Yet, hospitals are unique organisations that operate in a heavily regulated environment.3 They function under constant pressure to contain cost while simultaneously striving to improve quality of care provision. The issue of measuring, monitoring and supporting their financial sustainability is much more complex than in the case of organisations in other sectors. Across European health systems, hospitals function in a diversity of legal forms and governance frameworks: (1) public versus private ownership; (2) for-profit versus non-profit business model; (3) corporations versus foundations versus trusts versus consortia versus other organisational forms dedicated solely for healthcare providers.3 Hospitals as organisations are characterised by high resistance to change, while public hospitals are especially problematic in implementing reforms due to determinants related to structural dysfunctionalities and bureaucracy issues.4 5 In Europe, public hospital care provision prevails in terms of both—hospitals ownership and sources of funding. In 2020, among 25 European countries for which data are available: in 23 the number of beds in publicly owned hospitals constituted majority of the total number of hospital beds in a country. In the same year, the average for European Union-27, share of ‘government and compulsory contributory health financing schemes’ in funding hospitals was 94%.1 Public hospitals across European countries often hold a special statute of ‘public services producers’, which is related to the obligation to provide services, regardless of their ability to cover the operational/production costs.6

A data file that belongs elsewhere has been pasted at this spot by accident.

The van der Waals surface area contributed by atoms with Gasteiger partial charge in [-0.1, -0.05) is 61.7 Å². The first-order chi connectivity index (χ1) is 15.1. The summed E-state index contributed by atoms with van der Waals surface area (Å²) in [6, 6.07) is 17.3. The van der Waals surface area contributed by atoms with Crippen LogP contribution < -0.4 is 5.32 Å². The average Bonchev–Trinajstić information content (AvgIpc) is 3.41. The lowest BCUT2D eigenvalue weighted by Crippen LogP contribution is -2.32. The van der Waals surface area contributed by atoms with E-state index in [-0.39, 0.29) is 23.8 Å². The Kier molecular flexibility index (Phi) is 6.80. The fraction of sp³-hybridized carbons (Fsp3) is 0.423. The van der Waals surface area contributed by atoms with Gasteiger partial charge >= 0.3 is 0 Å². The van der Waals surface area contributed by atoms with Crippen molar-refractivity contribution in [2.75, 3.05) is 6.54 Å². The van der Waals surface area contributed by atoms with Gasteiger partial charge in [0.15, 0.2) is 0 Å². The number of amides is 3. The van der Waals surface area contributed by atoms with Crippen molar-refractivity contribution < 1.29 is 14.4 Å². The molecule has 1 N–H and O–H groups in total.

The issue of hospitals’ financial sustainability constitutes a complex concept, both in terms of measurement techniques and determining factors. Hospital financial performance can be measured by diverse indicators, such as those related to profitability, liquidity, or composite measures (combining multiple indicators).7 8 In terms of the factors influencing hospitals’ financial performance, there are several literature reviews,9–11 with the vast majority of studies focusing on the US market (where hospitals function in substantially different governance model than in Europe). The US-based studies indicate that a variety of factors (including hospital size, affiliation, payer mix or market concentration) can impact hospital financial standing. International research evidence also suggests a positive association between hospital financial performance and quality of care.12 Yet, the empirical studies are also mostly focused on the US market.12